September 1975, when the County Commissioners saw the results, they vetoed the residential development.

Johnson proposes that the state sample dust, not soil

In October 1975 Johnson formally proposed that for, purposes of assessing health risk, the state set a new standard based on plutonium in respirable dust on the surface of the soil. “The coarser materials which are not inhaled and retained,” he pointed out, “have no bearing on the actual hazard to health and serve only to dilute the amount of radioactivity found by analysis, and may yield a spurious low concentration of plutonium that is misleading.”4   The CDH did not welcome Johnson’s proposal.  To resolve the issue, the Colorado Land Use Commission brought in Karl Z. Morgan, former chair of the internal dose committee of both the National Council on Radiation Protection and Measurements and the International Commission on Radiological Protection and recently retired from DOE’s Oak Ridge Lab. Morgan was asked whether for assessing the public health risk from plutonium in surface soil it was better to follow Johnson in using dust samples or the CDH in collecting whole-soil samples. Morgan sided with Johnson, in favor of using samples limited to “the respirable portion, less than 5 microns dust particles.” Employing Johnson’s method, he realized, would make the State’s 2.0 dpm/g plutonium standard far more protective, since, for samples taken at the same location, Johnson’s method shows concentrations 40 or more times greater than the CDH whole-soil approach.5 Colorado officials, having gotten from Morgan the advice they sought, chose to ignore it.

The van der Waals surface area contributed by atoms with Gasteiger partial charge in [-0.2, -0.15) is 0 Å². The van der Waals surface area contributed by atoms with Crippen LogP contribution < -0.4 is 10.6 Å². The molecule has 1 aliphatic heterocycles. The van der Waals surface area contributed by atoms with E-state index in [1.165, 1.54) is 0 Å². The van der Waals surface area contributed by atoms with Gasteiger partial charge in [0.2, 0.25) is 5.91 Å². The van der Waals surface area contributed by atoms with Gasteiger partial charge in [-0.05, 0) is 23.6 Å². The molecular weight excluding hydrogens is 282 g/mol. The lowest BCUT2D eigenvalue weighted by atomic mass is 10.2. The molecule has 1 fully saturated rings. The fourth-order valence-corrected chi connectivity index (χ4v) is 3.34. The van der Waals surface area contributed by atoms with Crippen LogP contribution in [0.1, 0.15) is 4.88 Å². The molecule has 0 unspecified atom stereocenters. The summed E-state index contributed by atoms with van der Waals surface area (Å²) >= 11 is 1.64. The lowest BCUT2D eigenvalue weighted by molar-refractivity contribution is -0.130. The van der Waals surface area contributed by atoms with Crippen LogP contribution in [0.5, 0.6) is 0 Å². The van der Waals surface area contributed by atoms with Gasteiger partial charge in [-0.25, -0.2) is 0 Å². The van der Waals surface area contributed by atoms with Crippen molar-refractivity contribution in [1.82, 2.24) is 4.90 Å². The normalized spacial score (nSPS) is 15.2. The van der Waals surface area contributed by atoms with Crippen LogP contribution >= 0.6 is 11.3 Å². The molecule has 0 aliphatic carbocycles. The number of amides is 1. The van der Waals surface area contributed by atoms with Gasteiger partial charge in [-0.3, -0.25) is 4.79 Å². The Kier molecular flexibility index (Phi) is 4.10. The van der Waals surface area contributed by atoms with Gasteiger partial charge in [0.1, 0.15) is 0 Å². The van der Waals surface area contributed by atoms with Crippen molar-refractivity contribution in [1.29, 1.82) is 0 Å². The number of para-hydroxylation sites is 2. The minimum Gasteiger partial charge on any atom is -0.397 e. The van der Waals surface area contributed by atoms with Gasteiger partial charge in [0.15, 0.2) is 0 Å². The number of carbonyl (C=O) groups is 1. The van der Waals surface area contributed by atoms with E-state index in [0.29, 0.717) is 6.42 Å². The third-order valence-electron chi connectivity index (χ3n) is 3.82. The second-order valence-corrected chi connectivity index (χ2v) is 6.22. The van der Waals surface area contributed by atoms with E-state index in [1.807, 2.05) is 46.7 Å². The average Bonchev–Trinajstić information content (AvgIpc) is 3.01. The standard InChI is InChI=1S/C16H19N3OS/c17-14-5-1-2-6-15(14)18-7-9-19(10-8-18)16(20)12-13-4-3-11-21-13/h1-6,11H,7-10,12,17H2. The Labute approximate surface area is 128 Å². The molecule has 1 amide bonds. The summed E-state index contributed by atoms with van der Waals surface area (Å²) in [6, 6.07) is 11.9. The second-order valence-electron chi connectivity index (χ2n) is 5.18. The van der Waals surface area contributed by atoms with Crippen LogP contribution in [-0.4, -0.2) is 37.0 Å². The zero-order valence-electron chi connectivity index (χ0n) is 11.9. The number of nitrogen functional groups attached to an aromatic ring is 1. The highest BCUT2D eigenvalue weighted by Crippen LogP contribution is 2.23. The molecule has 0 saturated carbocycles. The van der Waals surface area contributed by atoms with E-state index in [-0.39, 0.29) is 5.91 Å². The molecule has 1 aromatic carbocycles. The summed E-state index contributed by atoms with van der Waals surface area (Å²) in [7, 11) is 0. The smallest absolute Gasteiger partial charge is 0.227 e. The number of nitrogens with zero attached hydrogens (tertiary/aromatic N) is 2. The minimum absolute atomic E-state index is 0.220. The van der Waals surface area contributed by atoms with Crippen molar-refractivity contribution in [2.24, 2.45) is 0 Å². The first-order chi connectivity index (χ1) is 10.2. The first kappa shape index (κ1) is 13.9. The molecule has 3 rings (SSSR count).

Ed Martell criticizes the state standard
At an EPA hearing in Denver in 1975, Martell said that the state standard of 2.0 dpm/g equals 0.9 picocurie per gram of soil. Rounding this number off, he said that allowing 1.0 pCi/g of plutonium in surface soil “will give rise to an estimated 10 to 100 pCi/g of insoluble airborne dust of respirable size.” It thus is far from clear, he said, that the state standard “is safe and acceptable.” It may be “at least 20 times too high.”6

Conclusion

This review shows that the Colorado standard for plutonium in soil fails to protect the public in several ways:
1. The shift from an initial strict 0.2 dpm/g standard for plutonium in soil to the 2.0 dpm/g standard increased by tenfold the quantity of unregulated plutonium in off-site soil.
2. Ending the original prohibitions against residential, commercial and industrial uses gave a green light for development on contaminated land near Rocky Flats.
3. The state’s refusal to adopt the method of sampling respirable dust on the surface of soil, as recommended by Carl Johnson and Karl Morgan, means, as Martell pointed out, that people in the area are far more likely to inhale airborne particles of plutonium, the worst way to be exposed to this highly toxic material.

Notes

1.  Cleere, R.L. 24 January 1973. Public notice of plutonium contamination in the area of the Dow Chemical Rocky Flats Plant, signed R. L. Cleere, Executive Director, CDH.